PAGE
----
I guess the bug wasn’t a bug after all. Just another Facebook lie.

Facebook has confirmed it does in fact use phone numbers that users provided it for security purposes to also target them with ads.

Specifically a phone number handed over for two factor authentication (2FA) — a security technique that adds a second layer of authentication to help keep accounts secure.

Here’s the statement, attributed to a Facebook spokesperson: “We use the information people provide to offer a better, more personalized experience on Facebook, including ads. We are clear about how we use the information we collect, including the contact information that people upload or add to their own accounts. You can manage and delete the contact information you’ve uploaded at any time.”

If you haven’t deleted your Facebook account yet now would be a good time to do so.

Worth reading today – Instagram’s CEO resignations

I found this to be an interesting take on the resignations of Instagram’s co-founders Kevin Systrom and Mike Krieger.

Ben Thompson, writing at Stratechery

Technically speaking, Instagram was a company. In practice, though, Instagram was a product, and its business model was venture capital funding. To be sure, this wouldn’t be the case forever, but on April 9, 2012, the road from popular product to viable company was a long and arduous one. Instagram would not only need to continue growing its user base, it would also have to scale its infrastructure, figure out a business model (ok fine, advertising), build up tools to support that business model (first a sales team, then a self-serve model, plus tracking and targeting capabilities), all while fighting off larger and more established companies — particularly Facebook — that were waking up to the threat Instagram posed to their hold on user attention.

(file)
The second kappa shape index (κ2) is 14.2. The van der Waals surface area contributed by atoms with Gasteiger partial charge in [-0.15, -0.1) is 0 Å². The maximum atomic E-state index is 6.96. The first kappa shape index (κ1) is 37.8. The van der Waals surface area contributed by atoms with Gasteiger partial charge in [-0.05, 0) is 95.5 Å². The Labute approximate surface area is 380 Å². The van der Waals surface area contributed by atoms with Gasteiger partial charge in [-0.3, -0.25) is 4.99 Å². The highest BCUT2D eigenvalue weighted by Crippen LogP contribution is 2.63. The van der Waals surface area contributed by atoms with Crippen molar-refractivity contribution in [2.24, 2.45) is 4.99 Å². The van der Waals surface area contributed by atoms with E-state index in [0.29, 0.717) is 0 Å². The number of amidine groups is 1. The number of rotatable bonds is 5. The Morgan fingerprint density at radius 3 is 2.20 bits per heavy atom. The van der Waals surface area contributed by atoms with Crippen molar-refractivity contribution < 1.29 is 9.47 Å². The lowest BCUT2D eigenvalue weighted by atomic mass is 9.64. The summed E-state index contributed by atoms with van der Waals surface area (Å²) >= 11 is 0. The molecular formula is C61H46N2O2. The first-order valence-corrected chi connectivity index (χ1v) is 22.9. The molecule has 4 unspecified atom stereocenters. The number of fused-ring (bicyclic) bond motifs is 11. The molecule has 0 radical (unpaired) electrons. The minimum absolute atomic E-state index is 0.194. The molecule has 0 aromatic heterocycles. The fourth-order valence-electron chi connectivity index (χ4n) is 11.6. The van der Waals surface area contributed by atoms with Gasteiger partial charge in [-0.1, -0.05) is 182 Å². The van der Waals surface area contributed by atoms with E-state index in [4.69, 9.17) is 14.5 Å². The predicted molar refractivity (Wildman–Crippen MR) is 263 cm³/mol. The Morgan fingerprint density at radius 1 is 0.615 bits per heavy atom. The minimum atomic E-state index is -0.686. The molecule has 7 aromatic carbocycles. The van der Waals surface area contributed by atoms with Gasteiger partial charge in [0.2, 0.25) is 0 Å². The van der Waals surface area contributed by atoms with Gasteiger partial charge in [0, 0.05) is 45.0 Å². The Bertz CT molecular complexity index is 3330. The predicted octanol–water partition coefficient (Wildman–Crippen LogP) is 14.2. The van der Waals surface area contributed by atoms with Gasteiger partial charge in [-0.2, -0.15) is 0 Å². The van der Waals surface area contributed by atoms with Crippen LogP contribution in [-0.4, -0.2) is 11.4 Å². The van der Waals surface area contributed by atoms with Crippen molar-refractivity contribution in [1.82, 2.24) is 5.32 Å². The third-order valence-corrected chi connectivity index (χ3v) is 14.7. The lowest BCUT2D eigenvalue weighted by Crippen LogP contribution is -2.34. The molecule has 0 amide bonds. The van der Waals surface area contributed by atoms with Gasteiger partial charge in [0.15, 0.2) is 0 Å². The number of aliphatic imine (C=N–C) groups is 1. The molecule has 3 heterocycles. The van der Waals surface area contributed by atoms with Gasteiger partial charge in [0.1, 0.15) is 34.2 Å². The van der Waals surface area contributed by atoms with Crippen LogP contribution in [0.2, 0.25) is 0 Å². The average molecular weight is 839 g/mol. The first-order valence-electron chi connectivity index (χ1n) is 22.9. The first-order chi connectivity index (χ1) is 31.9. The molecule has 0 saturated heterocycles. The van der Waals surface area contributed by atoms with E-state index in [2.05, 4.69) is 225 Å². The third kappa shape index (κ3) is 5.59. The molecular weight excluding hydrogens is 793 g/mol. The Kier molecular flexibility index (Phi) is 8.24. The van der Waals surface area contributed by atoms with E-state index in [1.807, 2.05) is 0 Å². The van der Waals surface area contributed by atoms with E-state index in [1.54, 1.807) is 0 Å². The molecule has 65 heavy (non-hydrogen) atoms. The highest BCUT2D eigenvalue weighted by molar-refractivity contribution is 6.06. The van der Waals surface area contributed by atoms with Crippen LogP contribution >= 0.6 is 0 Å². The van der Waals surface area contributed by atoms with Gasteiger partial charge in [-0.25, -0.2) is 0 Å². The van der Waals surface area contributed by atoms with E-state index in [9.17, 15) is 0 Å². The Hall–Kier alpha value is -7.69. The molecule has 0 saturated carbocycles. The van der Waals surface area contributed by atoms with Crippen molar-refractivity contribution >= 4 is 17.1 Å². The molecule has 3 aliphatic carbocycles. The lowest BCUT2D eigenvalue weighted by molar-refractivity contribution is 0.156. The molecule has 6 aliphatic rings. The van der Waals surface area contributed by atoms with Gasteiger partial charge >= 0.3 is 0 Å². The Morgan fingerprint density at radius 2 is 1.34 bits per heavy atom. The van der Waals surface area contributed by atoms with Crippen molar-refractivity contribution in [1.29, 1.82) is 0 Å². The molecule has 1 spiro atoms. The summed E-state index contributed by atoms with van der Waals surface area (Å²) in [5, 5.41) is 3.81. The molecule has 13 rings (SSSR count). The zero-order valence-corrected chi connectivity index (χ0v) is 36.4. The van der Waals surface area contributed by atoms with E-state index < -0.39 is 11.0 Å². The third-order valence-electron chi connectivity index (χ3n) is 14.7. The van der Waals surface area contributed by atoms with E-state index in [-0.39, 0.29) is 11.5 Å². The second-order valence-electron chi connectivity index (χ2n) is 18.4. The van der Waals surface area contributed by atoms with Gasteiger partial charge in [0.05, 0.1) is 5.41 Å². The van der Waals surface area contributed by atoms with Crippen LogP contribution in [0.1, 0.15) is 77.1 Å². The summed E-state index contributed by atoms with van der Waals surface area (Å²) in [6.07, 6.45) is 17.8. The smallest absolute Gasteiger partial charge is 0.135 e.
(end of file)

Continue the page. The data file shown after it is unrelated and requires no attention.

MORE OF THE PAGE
Controlling one’s own destiny, though, takes more than product or popularity. It takes money, which is to say it takes building a company, working business model and all. That is why I mark April 9, 2012, as the day yesterday became inevitable. Letting Facebook build the business may have made Systrom and Krieger rich and freed them to focus on product, but it made Zuckerberg the true CEO, and always, inevitably, CEOs call the shots.

Web Finds for February 1, 2018

Web Finds are from my web surfing travels. You’ll find some unique and informative news, apps and websites that you may have never known existed. Enjoy!

Agenda – A new take on Notes
Agenda for Mac is a date-focused note taking app for planning and documenting your projects. With its unique timeline, Agenda gives you a complete picture of past, present and future, driving your projects forward. The notes in Agenda are beautifully styled, and include powerful features like tags, lists, and links. You can even connect your notes to events in your calendar. Agenda Review by Mac Stories.

Scoop: Apple delays iOS features to focus on reliability, performance
Apple has shaken up its iOS software plans for 2018, delaying some features to next year in an effort to put more focus on addressing performance and quality issues, Axios has learned.

Software head Craig Federighi announced the revised plan to employees at a meeting earlier this month, shortly before he and some top lieutenants headed to a company offsite.